Last month we talked about Who Can Become a Director. Today FMB highlights the important points for Appointing a Director.
Appointment of Directors
New Directors can be appointed to a company in a number of ways;
- By an ordinary resolution of the shareholders at a general meeting
- By co-option by the existing board of Directors. Directors so appointed are usually required to retire and stand for re-election at the next Annual General Meeting
- By any special procedure provided for in the Articles of Association e.g. the Articles of a subsidiary company may empower the parent company to appoint or remove a director by way of notice sent in writing to the registered office of the company.
Whichever mechanism is used, all appointments of directors must be notified to the Companies
Registration Office within 14 days, through the filing of a B10 form. The Register of Directors and the Register of Directors’ interests, if appropriate, must also be updated, as a B10 on its’ own, whilst indicative, is not conclusive proof of who is an officer of the company.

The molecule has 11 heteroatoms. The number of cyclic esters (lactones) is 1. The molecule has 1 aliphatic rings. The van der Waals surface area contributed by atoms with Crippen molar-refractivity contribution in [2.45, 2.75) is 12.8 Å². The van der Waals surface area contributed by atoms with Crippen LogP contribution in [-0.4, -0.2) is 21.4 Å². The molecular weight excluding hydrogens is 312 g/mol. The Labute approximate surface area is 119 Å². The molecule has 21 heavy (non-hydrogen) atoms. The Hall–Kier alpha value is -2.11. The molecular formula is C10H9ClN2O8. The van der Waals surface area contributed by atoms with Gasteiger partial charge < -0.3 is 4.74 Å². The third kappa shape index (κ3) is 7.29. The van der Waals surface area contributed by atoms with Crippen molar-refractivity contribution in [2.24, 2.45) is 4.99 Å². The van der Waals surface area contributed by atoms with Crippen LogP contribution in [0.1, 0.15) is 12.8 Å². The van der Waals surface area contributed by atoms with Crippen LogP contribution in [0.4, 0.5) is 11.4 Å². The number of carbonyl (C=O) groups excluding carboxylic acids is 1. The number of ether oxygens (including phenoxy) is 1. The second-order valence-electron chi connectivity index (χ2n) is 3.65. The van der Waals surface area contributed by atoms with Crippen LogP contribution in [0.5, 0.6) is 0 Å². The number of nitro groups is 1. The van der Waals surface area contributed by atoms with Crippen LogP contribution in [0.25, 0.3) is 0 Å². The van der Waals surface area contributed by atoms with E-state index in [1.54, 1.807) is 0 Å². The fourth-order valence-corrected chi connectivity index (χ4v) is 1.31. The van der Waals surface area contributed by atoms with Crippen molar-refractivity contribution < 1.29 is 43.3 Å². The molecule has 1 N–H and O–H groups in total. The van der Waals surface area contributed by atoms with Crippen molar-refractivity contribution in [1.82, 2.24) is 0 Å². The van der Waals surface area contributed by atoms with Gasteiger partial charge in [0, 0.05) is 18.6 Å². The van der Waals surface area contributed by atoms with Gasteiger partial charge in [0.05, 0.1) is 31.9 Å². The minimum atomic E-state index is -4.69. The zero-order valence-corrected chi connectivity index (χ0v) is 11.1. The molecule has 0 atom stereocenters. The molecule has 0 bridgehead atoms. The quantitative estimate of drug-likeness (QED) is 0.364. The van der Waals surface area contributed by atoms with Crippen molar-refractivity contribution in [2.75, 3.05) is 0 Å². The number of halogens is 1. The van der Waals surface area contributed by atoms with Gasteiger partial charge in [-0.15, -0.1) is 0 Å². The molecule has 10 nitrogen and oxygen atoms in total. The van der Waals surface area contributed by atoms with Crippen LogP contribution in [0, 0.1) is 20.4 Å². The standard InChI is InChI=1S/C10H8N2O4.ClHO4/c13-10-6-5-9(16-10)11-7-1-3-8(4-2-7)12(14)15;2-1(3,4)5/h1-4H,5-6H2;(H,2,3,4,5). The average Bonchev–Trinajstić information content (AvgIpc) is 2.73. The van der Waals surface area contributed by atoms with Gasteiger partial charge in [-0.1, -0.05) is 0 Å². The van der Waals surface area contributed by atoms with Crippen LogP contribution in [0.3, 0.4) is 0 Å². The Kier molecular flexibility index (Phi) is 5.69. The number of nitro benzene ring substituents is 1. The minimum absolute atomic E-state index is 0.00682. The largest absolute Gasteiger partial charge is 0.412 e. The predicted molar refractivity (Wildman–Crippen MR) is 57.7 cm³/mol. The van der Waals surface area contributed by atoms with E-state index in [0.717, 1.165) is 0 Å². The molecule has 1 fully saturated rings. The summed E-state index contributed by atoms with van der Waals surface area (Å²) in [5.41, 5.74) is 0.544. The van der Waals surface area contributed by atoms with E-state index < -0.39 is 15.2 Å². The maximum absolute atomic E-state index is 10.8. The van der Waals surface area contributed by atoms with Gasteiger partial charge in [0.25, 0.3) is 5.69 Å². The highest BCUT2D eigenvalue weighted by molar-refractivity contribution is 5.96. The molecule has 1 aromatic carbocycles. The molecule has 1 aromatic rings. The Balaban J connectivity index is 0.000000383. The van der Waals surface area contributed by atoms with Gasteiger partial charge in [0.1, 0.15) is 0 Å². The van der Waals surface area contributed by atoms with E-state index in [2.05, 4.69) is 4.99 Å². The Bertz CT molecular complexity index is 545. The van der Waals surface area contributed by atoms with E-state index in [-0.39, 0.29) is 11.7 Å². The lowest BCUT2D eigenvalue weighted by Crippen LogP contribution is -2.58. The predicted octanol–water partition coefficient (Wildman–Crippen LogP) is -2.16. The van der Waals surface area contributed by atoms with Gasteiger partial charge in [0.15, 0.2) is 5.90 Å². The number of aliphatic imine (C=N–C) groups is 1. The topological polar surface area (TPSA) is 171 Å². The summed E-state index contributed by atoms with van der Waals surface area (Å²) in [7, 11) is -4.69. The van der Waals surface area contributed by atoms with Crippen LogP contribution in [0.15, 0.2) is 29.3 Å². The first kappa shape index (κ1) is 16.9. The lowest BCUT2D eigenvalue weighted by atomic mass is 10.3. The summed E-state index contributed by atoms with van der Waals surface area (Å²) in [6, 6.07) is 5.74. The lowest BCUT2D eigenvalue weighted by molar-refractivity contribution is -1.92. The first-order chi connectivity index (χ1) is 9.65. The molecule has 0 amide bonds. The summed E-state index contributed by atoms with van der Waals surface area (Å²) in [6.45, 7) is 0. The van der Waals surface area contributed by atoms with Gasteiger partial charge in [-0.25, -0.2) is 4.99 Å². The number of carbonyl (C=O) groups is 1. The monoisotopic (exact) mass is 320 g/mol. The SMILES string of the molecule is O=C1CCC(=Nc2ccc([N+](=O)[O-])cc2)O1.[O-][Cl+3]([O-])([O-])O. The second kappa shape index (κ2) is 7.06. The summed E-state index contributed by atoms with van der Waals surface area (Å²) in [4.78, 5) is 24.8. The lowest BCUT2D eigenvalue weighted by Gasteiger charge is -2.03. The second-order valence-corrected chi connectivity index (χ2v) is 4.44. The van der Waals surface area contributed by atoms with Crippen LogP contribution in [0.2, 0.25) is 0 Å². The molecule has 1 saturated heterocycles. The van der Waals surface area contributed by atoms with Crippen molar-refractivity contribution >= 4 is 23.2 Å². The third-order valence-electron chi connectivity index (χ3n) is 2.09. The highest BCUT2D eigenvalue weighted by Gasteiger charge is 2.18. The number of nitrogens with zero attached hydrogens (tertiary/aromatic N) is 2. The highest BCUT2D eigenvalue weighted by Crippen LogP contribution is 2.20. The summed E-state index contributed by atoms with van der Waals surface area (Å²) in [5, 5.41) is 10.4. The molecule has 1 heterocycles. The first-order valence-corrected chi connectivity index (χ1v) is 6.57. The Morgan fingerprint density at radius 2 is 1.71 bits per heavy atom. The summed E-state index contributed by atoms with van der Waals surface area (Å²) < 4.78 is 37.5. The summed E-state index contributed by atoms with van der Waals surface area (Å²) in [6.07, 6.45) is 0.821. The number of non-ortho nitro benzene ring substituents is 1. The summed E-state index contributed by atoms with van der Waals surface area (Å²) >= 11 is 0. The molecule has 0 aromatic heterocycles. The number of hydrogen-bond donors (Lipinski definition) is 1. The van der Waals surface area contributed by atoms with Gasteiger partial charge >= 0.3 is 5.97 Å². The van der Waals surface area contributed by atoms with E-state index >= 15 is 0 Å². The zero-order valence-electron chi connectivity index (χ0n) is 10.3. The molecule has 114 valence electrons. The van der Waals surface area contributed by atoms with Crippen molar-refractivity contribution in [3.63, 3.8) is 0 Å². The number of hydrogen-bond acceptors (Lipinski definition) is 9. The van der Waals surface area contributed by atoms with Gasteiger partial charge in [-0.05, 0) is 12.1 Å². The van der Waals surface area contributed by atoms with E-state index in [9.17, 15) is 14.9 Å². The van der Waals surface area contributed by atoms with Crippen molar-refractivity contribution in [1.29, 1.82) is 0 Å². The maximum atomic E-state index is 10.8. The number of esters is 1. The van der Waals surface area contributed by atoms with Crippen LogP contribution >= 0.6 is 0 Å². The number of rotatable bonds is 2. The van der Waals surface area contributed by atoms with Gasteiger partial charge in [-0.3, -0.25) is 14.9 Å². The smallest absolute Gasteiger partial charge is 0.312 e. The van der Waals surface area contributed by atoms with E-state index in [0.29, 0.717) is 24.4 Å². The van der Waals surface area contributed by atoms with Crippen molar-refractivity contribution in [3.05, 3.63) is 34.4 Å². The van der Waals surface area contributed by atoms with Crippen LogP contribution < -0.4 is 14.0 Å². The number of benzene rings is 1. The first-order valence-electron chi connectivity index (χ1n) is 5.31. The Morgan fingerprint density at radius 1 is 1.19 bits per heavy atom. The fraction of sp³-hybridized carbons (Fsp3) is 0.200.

Can I Be a Director of More Than One Company?
A person can hold up to 25 Irish directorships at any one time. In the calculation of this threshold, certain directorships can be excluded such as those relating to public limited companies and or groups of companies.
Can I Be Appointed a Director Without My Consent?
Both the notice of the appointment of first Directors (CRO form A1) and the notice of appointment of all subsequent Directors (CRO form B10), must contain the signature of the appointee signifying their consent to their appointment. Therefore, appointments cannot be made effective without your consent.
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